There is a very real and important difference between running a soup kitchen or a hospital, and counseling pregnant teenagers on how to make the difficult decisions facing them. The risk of advancing religion at public expense, and of creating an appearance that the government is endorsing the medium and the message, is much greater when the religious organization is directly engaged in pedagogy, with the express intent of shaping belief and changing behavior, than where it is neutrally dispensing medication, food, or shelter.

Certain programs, even if they seem to promote benign ends, should not be promoted using public funds. In fact, as the same dissent notes, the other path (given the strings) might even be anti-religious in effect:
By enlisting its aid in combating certain social ills, while imposing the restrictions required by the First Amendment on the use of public funds to promote religion, we risk secularizing and demeaning the sacred enterprise.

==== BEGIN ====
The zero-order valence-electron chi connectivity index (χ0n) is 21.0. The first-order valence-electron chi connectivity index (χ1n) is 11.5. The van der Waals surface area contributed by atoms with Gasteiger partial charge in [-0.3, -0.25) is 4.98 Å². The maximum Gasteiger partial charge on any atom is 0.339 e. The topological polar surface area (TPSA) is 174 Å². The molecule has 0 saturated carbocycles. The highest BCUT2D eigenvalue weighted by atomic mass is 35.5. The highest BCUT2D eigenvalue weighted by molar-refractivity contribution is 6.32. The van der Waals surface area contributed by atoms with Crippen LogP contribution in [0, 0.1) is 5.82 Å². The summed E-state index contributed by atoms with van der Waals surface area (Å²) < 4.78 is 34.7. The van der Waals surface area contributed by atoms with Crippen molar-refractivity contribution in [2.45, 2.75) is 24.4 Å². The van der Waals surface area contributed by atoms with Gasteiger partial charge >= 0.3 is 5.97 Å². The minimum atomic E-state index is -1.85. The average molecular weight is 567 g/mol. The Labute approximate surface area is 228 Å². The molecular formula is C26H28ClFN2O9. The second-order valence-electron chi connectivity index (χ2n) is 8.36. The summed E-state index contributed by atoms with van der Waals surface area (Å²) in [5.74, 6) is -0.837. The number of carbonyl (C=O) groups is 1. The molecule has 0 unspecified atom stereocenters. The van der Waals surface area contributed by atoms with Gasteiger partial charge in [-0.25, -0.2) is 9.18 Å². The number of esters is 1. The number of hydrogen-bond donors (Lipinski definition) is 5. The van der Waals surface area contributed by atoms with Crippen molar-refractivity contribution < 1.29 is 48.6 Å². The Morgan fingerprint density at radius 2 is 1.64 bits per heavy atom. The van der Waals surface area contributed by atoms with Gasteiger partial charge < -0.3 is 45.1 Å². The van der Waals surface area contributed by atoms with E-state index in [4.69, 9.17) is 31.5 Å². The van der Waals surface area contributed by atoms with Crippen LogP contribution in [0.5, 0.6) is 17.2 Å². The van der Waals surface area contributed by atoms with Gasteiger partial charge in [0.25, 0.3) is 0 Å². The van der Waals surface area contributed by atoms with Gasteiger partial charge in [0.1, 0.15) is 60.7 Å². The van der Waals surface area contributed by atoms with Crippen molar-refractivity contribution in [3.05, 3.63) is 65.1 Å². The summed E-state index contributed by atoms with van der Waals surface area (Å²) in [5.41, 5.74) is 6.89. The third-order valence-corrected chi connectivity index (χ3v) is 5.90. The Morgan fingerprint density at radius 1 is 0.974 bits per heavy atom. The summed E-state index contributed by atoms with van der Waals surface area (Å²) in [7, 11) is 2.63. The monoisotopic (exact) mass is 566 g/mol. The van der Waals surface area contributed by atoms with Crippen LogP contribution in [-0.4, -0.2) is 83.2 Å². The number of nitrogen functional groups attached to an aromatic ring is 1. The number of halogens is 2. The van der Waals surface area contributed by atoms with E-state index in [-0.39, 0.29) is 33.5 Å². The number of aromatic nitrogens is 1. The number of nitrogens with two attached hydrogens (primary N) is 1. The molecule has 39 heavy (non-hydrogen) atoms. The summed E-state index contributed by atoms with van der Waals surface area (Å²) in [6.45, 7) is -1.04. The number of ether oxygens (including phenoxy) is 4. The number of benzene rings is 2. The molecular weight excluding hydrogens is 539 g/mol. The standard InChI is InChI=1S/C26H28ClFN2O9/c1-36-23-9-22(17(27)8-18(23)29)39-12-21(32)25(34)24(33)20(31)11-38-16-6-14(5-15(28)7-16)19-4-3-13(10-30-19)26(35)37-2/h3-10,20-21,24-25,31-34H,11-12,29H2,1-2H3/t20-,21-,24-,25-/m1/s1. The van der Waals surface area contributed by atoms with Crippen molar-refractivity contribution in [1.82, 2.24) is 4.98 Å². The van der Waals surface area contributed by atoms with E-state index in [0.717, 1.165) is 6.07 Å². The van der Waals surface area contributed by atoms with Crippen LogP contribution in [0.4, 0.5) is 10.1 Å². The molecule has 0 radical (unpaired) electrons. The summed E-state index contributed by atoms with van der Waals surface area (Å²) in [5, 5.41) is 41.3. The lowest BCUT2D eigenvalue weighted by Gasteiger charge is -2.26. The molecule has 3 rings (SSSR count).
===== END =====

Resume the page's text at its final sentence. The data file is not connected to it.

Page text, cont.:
So, it's a tricky wicket. Unlike a prayer at the start of a governmental meeting, the prayer breakfast is a "privately run" affair. This doesn't make Obama's stupid statement as to what "all" religions believe as to the nature of God (not what he does) much better. Putting aside the special care he should have given his position, Obama has every right to take part in such affairs. But, federally funded faith based initiatives are not. And, though in theory, the practice can be handled on an equitable basis, I fear that is basically impossible.

Still, perfection will never be the rule here. We have more reason to entrust the likes of Obama with the system than various other sorts. Be on guard though.